Thomas Wenski – “hard charging, hog-driving” Archbishop of Miami

Michael E. Miller (Miami New Times) provides a detailed — and fascinating — profile of Miami Archbishop Thomas Wenski:

Dressed all in black, the biker roars his 1,800-cc Harley-Davidson Street Glide to a halt on the gravely shoulder of Florida Avenue in Lakeland. Ray-Bans hide his eyes. With his spike-topped black helmet glinting in the South Florida sun, he more closely resembles a Prussian soldier than Easy Rider.

Lucas Benitez spots the motorcyclist and his palms begin to sweat. All day, the stocky Mexican with a buzzcut has led a thousand Latino tomato pickers on the 11-mile march from Plant City to Lakeland to protest the stingy pay of $50 per two tons of fruit torn off the vine. When he looks at the biker, all he can think is: Not another pinche redneck picking a fight.

Then the heavyset motorcyclist steps from his machine and ambles toward the marchers. “Buenas tardes,” he says, holding out a hand. “I’m Bishop Thomas Wenski.”

Hog-riding Archbishop Thomas Wenski

Hog-riding Archbishop of Miami Thomas Wenski

Pulling a faded black Army cap over his graying hair, the Orlando bishop falls into stride alongside the protesters in their bright green T-shirts. When they reach the headquarters of the nation’s largest supermarket chain, Publix, Wenski climbs onto the back of a produce truck.

“In this long march of ours,” he says in Spanish, Bible in hand, “we may feel tired, but we will never tire of seeking justice and a better life for all our brothers and sisters.”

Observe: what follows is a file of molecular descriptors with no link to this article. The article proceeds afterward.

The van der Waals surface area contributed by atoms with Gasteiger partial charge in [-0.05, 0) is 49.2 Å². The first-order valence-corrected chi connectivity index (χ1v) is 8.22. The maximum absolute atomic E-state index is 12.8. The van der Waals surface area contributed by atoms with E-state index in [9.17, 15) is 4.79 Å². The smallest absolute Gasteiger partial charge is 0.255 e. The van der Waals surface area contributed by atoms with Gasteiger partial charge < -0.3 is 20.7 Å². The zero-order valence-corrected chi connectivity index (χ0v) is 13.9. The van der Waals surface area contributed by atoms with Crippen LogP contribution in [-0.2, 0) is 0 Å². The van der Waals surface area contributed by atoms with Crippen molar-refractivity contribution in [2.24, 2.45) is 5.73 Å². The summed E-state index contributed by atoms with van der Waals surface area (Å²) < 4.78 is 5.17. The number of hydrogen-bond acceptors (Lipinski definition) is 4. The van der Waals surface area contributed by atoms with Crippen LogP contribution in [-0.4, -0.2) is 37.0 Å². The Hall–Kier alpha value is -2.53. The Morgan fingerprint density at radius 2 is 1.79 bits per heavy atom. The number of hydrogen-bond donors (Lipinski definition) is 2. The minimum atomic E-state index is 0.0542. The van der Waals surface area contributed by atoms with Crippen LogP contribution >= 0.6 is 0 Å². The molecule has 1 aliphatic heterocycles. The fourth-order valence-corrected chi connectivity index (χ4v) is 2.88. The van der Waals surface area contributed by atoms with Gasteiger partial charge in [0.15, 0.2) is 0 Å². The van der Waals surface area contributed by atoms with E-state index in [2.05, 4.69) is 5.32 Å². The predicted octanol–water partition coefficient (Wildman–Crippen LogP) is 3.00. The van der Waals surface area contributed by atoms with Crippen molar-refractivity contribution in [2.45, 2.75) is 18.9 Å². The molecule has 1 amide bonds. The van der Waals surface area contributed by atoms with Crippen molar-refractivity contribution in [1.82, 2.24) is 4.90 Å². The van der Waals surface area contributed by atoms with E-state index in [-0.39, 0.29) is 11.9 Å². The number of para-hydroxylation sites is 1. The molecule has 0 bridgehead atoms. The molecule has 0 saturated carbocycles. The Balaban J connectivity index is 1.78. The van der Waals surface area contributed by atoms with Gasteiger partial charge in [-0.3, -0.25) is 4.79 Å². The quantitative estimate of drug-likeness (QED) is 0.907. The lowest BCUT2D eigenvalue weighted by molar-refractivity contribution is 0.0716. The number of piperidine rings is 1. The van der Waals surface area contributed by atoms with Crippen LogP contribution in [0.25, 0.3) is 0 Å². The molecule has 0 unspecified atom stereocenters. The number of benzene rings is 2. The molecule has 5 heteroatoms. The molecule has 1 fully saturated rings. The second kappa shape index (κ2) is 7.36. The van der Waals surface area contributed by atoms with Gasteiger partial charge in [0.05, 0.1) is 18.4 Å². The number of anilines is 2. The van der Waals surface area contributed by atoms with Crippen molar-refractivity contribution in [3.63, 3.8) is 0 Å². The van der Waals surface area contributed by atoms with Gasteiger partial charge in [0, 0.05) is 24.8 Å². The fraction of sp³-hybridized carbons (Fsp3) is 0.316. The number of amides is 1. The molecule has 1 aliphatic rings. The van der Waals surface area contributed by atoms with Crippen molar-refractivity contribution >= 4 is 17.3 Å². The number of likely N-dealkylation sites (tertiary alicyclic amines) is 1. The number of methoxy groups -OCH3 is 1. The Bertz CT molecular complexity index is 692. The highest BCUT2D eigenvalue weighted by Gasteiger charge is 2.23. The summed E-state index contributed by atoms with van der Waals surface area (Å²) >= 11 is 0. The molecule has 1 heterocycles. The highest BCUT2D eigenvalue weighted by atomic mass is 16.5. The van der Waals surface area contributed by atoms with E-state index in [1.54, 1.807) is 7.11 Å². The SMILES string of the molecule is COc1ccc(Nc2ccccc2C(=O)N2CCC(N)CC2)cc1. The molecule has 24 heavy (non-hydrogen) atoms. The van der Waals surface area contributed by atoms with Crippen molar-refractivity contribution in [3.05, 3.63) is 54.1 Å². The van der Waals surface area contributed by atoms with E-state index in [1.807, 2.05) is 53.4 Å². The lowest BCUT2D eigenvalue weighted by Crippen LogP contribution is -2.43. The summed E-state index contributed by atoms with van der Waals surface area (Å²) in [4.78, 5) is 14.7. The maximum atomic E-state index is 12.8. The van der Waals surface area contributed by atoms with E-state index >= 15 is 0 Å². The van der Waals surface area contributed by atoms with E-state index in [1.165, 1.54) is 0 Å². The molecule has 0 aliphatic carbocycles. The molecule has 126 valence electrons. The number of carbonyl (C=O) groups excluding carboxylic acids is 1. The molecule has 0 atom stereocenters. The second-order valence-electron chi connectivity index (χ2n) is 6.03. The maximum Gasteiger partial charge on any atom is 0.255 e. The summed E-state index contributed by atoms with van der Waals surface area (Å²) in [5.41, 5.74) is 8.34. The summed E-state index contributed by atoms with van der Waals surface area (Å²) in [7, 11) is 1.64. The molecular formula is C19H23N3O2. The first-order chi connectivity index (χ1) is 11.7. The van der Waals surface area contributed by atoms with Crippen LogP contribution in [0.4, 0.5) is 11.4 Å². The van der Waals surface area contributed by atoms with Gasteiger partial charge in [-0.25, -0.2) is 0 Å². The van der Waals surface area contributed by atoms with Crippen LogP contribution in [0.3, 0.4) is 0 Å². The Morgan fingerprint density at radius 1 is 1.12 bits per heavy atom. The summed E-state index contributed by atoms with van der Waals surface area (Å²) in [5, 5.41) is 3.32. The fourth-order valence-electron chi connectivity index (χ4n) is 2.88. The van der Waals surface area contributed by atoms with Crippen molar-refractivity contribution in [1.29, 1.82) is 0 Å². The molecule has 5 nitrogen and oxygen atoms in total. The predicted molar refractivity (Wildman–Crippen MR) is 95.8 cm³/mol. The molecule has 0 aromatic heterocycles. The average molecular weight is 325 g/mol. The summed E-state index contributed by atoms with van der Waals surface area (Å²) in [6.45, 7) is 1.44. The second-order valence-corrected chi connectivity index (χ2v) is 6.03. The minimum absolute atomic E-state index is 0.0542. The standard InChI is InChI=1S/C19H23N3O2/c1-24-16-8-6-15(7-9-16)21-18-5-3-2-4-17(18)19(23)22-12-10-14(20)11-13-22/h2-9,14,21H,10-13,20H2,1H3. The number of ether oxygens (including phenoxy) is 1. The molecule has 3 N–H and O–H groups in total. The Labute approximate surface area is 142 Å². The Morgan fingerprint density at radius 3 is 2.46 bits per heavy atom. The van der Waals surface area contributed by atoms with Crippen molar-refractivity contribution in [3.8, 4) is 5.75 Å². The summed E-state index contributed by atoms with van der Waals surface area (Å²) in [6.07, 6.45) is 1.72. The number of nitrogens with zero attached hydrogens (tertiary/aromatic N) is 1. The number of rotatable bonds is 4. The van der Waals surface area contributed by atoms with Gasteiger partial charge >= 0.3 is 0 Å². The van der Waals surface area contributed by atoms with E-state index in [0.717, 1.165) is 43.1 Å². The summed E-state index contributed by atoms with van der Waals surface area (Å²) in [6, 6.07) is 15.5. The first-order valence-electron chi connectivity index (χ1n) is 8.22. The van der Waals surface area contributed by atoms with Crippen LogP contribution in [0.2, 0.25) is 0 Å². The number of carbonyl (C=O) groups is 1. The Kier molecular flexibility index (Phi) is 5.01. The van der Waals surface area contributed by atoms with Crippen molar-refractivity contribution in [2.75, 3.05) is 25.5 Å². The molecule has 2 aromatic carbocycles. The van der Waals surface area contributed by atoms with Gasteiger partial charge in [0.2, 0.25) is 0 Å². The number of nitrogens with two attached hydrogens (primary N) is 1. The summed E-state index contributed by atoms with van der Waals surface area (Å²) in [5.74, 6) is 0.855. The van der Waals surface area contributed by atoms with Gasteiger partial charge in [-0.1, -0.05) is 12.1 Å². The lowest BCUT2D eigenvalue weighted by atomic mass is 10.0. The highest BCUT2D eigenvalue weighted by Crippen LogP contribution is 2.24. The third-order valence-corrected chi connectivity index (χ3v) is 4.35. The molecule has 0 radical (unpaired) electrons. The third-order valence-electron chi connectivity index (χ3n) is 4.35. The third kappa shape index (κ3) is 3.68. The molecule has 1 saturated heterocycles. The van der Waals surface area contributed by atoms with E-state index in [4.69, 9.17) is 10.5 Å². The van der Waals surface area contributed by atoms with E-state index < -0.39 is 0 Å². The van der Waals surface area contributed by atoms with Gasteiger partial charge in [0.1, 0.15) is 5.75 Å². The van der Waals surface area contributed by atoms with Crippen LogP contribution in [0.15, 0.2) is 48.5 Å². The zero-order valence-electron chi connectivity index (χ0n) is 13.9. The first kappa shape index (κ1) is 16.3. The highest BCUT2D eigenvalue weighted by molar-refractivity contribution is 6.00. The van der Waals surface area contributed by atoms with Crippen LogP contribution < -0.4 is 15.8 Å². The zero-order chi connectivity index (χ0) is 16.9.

That was April 17, 2010. Three days later, Pope Benedict XVI named Thomas Gerard Wenski the new archbishop of Miami. He now oversees the religious life of more than a million Catholics in one of the church’s most internationally significant but challenging strongholds.

Wenski is unlike anything the church has ever seen. He’s a hard-charging, hog-driving cleric and licensed pilot who speaks six languages fluently. In the past seven months, he has come on like a blessed freight train, booting dozens of longtime priests from their too-comfortable parishes and suing the City of Miami for $140 million. He’s risked the ire of Miami Cubans by engaging the island’s communist government and had his phone tapped by the Castro regime. Just two weeks ago, he helped open the first seminary in Cuba since the revolution. …

Wenski made the headlines in 2009 for his criticism of President Obama as “one of the most radical pro-abortion presidents we’ve ever had” and delivering a “Mass of Reparation” for Notre Dame’s bestowing of an honorary degree on the President. A fierce advocate of immigrant’s rights (particularly of the Haitan people), staunchly pro-life (including contraception), Wenski strikes me as a bishop who strives to embody the social doctrine of the Church.

The author, predictably, writes from the perspective of a disgruntled liberal journalist: Wenski-the-seminarian is praised for his Kent State anti-war protests and “questioning his teachers” on priestly celibacy and women’s ordination. Wenski-the-bishop is subsequently mourned for “losing his fiery spirit of independence” (and/or berated as a “rabid Tea Party conservative”) when he embraces the moral teachings of his faith.

Might Wenski’s prophetic resistence to the libertine spirit of this age be considered a mark of genuine independence?

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